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In "Applenese", we examined the Chinese translations from the Mainland, Taiwan, and Hong Kong of this Apple advertising slogan for Mother's Day last spring:  "A gift Mom will love opening. Again and again."

Now let's see what is done with the new Apple campaign for the iPhone 6, "Bigger than bigger",  in Chinese and other languages.


bǐ gèng dà hái gèng dà 比更大还更大

No surprises or tricks here; that's a straightforward Standard Mandarin translation of "bigger than bigger".

Taiwan and Hong Kong are the same:

qǐzhǐ yú dà 豈止於大 ("more than / not merely big")

In using a Literary Sinitic construction, the persons responsible for this translation were trying to be fancy, but I don't think they were very successful in conveying the playful sense of "bigger than bigger".

On the popular blog called Gǔ dàbáihuà 谷大白話 ("Valley Vernacular"), where the motto is "THERE'S NO『俗』WITHOUT『谷』" ("There's no 'vulgar / popular' [sú] without 'valley' [gǔ]"), the rendition of "bigger than bigger" is bǐ bīgé gèng yǒu bīgé 比逼格更有逼格 ("bigger than big"), where bīgé 逼格 is a transcription of the English word "big".

As for the success of the Japanese, French, and German on this site in conveying the sense of "bigger than bigger", I leave it to Language Log readers to comment upon them if they wish.

Incidentally, a few commenters to the first Applenese post asked why there's an "n" in "Applenese", and wondered whether it was modeled on "Chinese" or "Japanese".  I don't think that's the reason at all.  I'm not the person who proposed the form "Applenese", but I am happy to follow it because it subscribes to the simple rule that I adhere to for the formation of language names:  add an "n" before "-ese" if the name of the people, place, etc. of the language ends with an open syllable, omit the "n" if the name of the people, place, etc. of the language ends in a closed syllable, thus Shanghainese, Suzhounese, Applenese, etc., but Cantonese, Pekingese, Taiwanese, Sichuanese, Shandongese, and so forth.  Of course, sometimes if the name of the people, place, etc. is well established as the name of the language as well, then it's not necessary to add "-ese", with or without an "n", thus Hakka, not *Hakkanese.  I seem to recall that Mark Liberman commented on this question somewhere a while back, perhaps in a personal communication to me, but I can't dig up what he said now.

[H.t. Bathrobe]


  1. Marek said,

    September 13, 2014 @ 7:23 am

    I wonder if the corporate world ever realizes their cool-sounding English advertising slogans are hardly translatable into the languages of what might just as well be the majority of their customer base these days. I doubt it.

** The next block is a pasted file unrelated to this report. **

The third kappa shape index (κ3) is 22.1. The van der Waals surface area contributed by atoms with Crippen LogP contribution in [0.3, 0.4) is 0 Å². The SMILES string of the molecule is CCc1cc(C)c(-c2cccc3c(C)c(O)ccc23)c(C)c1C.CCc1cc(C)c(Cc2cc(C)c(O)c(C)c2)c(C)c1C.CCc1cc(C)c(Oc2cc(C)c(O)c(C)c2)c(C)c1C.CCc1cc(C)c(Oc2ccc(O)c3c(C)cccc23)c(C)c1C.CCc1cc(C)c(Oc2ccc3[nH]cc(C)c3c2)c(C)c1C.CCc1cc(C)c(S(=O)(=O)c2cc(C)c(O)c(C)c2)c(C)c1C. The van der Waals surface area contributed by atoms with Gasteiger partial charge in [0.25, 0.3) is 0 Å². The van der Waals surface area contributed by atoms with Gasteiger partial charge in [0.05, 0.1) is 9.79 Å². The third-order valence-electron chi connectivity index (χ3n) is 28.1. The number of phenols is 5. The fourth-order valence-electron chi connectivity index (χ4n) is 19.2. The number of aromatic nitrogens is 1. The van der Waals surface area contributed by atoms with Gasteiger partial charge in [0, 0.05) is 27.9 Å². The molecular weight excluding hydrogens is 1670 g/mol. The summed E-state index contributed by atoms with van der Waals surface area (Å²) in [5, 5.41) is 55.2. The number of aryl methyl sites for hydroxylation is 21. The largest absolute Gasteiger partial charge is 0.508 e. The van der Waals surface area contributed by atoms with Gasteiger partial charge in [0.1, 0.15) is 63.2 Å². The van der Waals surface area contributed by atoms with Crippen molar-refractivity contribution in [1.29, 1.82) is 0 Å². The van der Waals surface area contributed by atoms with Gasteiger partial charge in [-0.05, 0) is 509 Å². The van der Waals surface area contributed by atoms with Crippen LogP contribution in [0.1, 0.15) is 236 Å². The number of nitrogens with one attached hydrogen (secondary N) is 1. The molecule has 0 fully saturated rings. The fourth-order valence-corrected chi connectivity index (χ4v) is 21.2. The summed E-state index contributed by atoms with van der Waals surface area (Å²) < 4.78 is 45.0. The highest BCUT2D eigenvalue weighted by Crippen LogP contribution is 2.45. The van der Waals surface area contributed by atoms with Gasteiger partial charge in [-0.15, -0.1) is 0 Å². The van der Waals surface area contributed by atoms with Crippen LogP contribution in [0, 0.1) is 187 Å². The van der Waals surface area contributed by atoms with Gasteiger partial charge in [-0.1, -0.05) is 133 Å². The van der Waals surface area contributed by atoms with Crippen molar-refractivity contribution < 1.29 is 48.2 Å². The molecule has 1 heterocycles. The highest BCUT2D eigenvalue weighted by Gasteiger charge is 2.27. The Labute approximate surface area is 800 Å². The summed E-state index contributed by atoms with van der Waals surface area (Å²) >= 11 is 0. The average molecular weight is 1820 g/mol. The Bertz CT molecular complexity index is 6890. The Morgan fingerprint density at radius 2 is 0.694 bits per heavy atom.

I see that German also went with 'not just bigger / more than just bigger' (same as Taiwan and Hong Kong here). I couldn't find any Polish translations but I can't think of anything else than comes close to 'bigger than big'.

  2. Max said,

    September 13, 2014 @ 9:17 am

    But Apple doesn't end in an open syllable.

  3. Ducks said,

    September 13, 2014 @ 9:52 am

    Japanese: 大きさ以上に大きく進化 – ookisa ijou-ni ookiku shinka
    Progressing in a way that's bigger than bigness(?)

    The nominalization 'ookisa' of the adjective 'ookii' (big) I assume is meant here to be interpreted as 'bigness', however, my impression is that 'ookisa' tends to mean 'size' rather than 'big-ness' as it morphemically looks like it ought to. Therefore this is somewhat odd to my Japanese L2 ears.

  4. Matt_M said,

    September 13, 2014 @ 10:34 am

    @Max: yes, unless you're a non-lambdic speaker…

  5. Ethan said,

    September 13, 2014 @ 11:35 am

    The French plays on reduplication of 'plus' (more) rather than on reduplication of 'grand' (big). "Bien plus que plus grand" ==
    than . For me the translation is a good one, both clever and similar in construction to the original.

  6. Ethan said,

    September 13, 2014 @ 11:36 am

    Bah. The markup ate my angle brackets.
    "Bien plus que plus grand" == (much more) than (more big).

  7. WoD said,

    September 13, 2014 @ 11:58 am

    That Japanese is so bad in so many ways, I don't know where to begin. The fact that the translator felt obliged to introduce the concept of 進化 (shinka – progress), not in the original English shows how stumped they were by trying to convey the meaning of "bigger than big" in Japanese. The problem is there is no easy way to nominalize an adjective in Japanese. I'm tempted to try 大きいより大きい (ookii yori ookii), which would be a pretty literal translation of "bigger than big," but I'm not sure that packs any significance.